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My Retirement Project Recycled House Heat Norman Desrosiers, ASME North Carolina.

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Presentation on theme: "My Retirement Project Recycled House Heat Norman Desrosiers, ASME North Carolina."— Presentation transcript:

1 My Retirement Project Recycled House Heat Norman Desrosiers, ASME North Carolina

2 Primary Mix=newspaper, cardboard, hardwood sawdust, leaves, coffee grounds.

3 Soak Mix 24 Hours, add ½ cup detergent to each batch first. Use tire to hold shredded paper down. Grind into pulp with drill & mixer (saw blade on rod).

4 Dry paper & cardboard is shredded with a lawnmower on a stand. Discharges into leaf bag. Mower was not altered. Feed slot is ¾ wide underneath for safety.

5 Mush is scooped into a 1 gallon can and set to drain between each press cycle. Water can be reused.

6 I gal mush will just fill split mold. Insert ram and put into pneumatic press. Cycle 2 minutes. See next slide for warning.

7 Caution, ram must be lowered slowly or pressure (900lb @ 100psi) will lift mold off the base, a mess. A proper 5-port valve should be used.

8 Retract ram, undo mold latches, hold handles and lift mold over briquette and ram. Remove ram, get briquette and set aside. Replace mold on base, close latches, refill with mush, and start new cycle.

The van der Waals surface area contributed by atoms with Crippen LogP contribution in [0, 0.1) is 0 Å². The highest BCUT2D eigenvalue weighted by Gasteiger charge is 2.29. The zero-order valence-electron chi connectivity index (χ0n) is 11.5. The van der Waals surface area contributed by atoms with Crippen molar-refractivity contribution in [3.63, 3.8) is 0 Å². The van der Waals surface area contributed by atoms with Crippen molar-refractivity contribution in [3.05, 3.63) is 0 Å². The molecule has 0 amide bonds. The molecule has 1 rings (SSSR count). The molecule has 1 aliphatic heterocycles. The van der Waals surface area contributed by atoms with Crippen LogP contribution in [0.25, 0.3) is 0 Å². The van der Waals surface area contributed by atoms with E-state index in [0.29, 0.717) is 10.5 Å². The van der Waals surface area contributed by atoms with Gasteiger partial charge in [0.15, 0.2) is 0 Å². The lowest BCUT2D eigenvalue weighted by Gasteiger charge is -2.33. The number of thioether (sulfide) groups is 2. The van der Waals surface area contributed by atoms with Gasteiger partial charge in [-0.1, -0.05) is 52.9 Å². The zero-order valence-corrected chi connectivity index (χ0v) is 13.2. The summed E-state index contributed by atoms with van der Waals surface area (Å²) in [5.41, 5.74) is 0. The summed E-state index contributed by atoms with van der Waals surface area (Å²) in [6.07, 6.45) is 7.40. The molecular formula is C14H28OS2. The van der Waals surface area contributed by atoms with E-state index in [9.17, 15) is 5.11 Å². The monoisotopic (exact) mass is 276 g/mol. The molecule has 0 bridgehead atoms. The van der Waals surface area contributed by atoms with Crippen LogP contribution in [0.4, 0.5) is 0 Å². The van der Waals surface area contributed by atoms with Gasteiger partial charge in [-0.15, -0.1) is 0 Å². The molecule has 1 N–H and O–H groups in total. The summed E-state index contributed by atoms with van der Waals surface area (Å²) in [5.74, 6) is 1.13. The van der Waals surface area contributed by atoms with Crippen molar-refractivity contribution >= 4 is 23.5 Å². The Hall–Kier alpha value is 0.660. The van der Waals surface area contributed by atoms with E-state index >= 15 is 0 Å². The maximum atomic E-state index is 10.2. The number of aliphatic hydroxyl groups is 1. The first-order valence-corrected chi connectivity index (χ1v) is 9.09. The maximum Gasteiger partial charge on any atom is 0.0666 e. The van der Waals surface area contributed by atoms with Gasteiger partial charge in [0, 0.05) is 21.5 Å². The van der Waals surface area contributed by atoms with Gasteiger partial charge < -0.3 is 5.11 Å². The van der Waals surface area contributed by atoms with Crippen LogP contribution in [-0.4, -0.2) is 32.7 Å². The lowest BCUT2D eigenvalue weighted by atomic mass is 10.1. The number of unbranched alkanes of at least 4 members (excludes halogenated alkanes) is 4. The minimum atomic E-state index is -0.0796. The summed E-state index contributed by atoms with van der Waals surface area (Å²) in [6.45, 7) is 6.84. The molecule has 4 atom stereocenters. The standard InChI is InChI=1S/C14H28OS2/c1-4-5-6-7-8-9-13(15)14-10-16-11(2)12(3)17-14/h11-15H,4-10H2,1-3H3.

9 When all mush is used, put briquettes into drying cabinet to dry. Cabinet has a small fan/heater running 24/7 on low. Drying takes 3 days. Store in open baskets for more drying till used.

10 As you can see, I also make rolled logs. I put a little used motor oil on each paper as it is rolled. Here is my rolling machine I made. The storage baskets are plastic chicken wire put together with hog rings.

11 I’ve made a lot of briquettes, 32-34 a day. Here is a picture of my homemade outside heater I use them in. It just blows hot air into my basement.

12 A little additional info: The press in made from treated wood and a 4 in. Dia. X 8” stroke double action air cylinder off of E-Bay. It gives about 900 lb @ 100 psi shop air. The mold is a 6” dia. plastic pipe from Lowes, drilled for drainage. The mold base is plywood, 2 pcs. The ram is 4” schedule 40 pipe with plywood ends. The pressing end is a piece of 1/2 foam between two wood disks to act as a O-ring under pressure and prevent water squirting out the top. Shielding must be placed around the mold or you will drench everything in a 6’ radius. As stated before, it is important to bring the ram down slowly to prevent blowouts. A simple on-off valve will not do this, get one for a double acting cylinder. Guides held align the mold directly under the cylinder or the frame can break. Use 2x4 min., 2x6 is better. Bolt it together. I have a variety of molds I’ve experimented with, 4” and 6” diameter. All work. Some press the briquette out using a base under the mold but the split mold works fastest. Note it is only split in one place. Secure the draw latches with 3/16 pop rivets from the inside ( the heads will not interfere with the ram that way). I also have a log making press that uses a trailer jack for the force. It works very well, producing a 4 x 4 x 18 log. It is just slower to use. The drying cabinet was made from my outside drying racks I initially used, covered with foam board and plastic. It uses a little 115V room heater on low. Much more dependable than sunny weather, works at night and in the rain. If you need fire starters, dip a few DRY briquettes into used motor oil and set aside. They will soak it up like a sponge. Storage is my biggest problem. I set the baskets of briquettes on free pallets and covered well with a plastic tarp. Most of my stuff I had, the paper was free from a print shop (more than I could use from dumpster). Have fun above all.

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